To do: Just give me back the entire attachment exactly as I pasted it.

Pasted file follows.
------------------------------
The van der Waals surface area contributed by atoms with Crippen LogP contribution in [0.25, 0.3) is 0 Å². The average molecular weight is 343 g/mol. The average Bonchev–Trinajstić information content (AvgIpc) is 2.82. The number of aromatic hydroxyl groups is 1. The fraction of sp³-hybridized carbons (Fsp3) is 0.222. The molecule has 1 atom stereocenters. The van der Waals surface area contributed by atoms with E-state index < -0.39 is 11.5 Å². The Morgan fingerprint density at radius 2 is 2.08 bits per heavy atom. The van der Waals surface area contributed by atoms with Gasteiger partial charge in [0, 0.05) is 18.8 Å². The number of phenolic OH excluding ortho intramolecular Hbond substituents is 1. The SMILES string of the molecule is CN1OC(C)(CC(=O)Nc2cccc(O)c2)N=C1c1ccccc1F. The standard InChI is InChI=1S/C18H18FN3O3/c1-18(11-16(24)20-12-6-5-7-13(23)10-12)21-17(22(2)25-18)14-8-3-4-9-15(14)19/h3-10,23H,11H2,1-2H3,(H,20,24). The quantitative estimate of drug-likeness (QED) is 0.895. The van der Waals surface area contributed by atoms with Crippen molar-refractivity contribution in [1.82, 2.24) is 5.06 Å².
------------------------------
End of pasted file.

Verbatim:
The van der Waals surface area contributed by atoms with Crippen LogP contribution in [0.25, 0.3) is 0 Å². The average molecular weight is 343 g/mol. The average Bonchev–Trinajstić information content (AvgIpc) is 2.82. The number of aromatic hydroxyl groups is 1. The fraction of sp³-hybridized carbons (Fsp3) is 0.222. The molecule has 1 atom stereocenters. The van der Waals surface area contributed by atoms with E-state index < -0.39 is 11.5 Å². The Morgan fingerprint density at radius 2 is 2.08 bits per heavy atom. The van der Waals surface area contributed by atoms with Gasteiger partial charge in [0, 0.05) is 18.8 Å². The number of phenolic OH excluding ortho intramolecular Hbond substituents is 1. The SMILES string of the molecule is CN1OC(C)(CC(=O)Nc2cccc(O)c2)N=C1c1ccccc1F. The standard InChI is InChI=1S/C18H18FN3O3/c1-18(11-16(24)20-12-6-5-7-13(23)10-12)21-17(22(2)25-18)14-8-3-4-9-15(14)19/h3-10,23H,11H2,1-2H3,(H,20,24). The quantitative estimate of drug-likeness (QED) is 0.895. The van der Waals surface area contributed by atoms with Crippen molar-refractivity contribution in [1.82, 2.24) is 5.06 Å².